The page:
03158: The Associations between Circulating Saturated and Unsaturated Fatty Acids and the Fecal Microbiome and Metabolome with the Development and Severity of Canine Acute Pancreatitis
Grant Status: Open
Pancreatitis, inflammation of the pancreas, occurs when safety mechanisms responsible for preventing intra-pancreatic activation of digestive enzymes fail, allowing pancreatic auto-digestion. Acute pancreatitis (AP) is common in dogs, and may progress into a severe, fatal disease. Increased serum fatty acid (sFAs) concentrations (‘hyperlipidemia’) and obesity are risk factors for AP; however, additional factors determine AP occurrence and severity. Data in humans and mice with AP suggest that unsaturated FAs (UFAs) mediate pancreatic autodigestion, leading to tissue necrosis, consequent severe inflammatory reactions, potential systemic complications, and death. High UFAs consumption is associated with higher death rates in humans with AP. Additionally, humans and mice with AP sustain alterations in the intestinal microbiome and metabolome composition (“dysbiosis”), some of which may be induced by dietary UFAs, and may contribute to reduced intestinal function and systemic complications in AP. Yet, the serum FAs profile and related intestinal microbial alterations in dogs with AP are unknown.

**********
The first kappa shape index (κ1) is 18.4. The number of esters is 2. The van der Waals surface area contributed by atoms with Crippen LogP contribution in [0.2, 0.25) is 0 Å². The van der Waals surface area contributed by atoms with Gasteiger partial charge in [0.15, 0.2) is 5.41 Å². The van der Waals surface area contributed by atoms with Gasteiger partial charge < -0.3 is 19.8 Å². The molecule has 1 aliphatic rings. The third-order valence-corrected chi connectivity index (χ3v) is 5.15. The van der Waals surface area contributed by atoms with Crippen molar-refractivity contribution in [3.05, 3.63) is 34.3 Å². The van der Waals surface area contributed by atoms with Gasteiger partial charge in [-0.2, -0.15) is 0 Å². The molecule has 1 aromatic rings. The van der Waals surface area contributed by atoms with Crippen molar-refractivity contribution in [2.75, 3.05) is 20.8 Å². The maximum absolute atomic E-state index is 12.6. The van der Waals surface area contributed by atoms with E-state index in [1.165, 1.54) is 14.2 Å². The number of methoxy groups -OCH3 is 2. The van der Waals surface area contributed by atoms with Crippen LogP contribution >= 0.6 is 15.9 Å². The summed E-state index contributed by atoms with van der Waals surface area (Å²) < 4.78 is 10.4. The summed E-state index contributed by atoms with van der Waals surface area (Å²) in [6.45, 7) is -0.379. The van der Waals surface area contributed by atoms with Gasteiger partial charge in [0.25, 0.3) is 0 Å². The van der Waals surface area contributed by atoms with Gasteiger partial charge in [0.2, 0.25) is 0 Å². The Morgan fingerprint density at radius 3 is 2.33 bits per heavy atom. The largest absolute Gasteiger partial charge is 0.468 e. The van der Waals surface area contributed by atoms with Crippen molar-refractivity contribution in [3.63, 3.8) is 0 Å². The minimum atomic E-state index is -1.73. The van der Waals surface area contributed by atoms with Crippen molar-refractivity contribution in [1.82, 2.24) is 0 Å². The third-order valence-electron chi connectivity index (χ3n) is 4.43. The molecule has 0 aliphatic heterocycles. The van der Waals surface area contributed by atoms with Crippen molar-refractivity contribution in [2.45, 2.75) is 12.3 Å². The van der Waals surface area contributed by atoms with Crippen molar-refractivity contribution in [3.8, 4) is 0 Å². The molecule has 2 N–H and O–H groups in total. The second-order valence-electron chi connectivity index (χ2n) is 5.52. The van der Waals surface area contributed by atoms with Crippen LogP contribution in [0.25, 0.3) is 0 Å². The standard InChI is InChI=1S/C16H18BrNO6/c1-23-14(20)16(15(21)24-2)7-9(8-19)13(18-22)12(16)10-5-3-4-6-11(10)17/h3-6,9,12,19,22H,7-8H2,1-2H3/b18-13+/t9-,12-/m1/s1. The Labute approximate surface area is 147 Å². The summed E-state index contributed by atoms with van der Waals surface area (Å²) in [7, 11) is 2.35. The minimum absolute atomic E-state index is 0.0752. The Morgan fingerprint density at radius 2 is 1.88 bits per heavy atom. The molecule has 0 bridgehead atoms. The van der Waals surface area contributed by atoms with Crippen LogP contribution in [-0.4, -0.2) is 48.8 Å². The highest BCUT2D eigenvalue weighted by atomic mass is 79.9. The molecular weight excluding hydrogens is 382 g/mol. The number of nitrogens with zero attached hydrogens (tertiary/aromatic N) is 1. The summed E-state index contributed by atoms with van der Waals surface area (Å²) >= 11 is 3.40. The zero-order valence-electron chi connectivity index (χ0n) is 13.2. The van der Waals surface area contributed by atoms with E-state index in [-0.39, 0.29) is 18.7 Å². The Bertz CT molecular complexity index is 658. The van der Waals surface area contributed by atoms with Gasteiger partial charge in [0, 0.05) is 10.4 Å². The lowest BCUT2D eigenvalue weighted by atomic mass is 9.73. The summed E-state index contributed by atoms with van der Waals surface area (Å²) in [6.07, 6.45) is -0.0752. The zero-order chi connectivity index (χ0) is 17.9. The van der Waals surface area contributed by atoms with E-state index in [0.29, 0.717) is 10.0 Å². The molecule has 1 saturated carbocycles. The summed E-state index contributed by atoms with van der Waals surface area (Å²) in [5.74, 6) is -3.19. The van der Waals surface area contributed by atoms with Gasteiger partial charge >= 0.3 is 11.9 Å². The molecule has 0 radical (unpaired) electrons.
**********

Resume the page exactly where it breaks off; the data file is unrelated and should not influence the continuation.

Help Future Generations of Dogs
Participate in canine health research by providing samples or by enrolling in a clinical trial. Samples are needed from healthy dogs and dogs affected by specific diseases.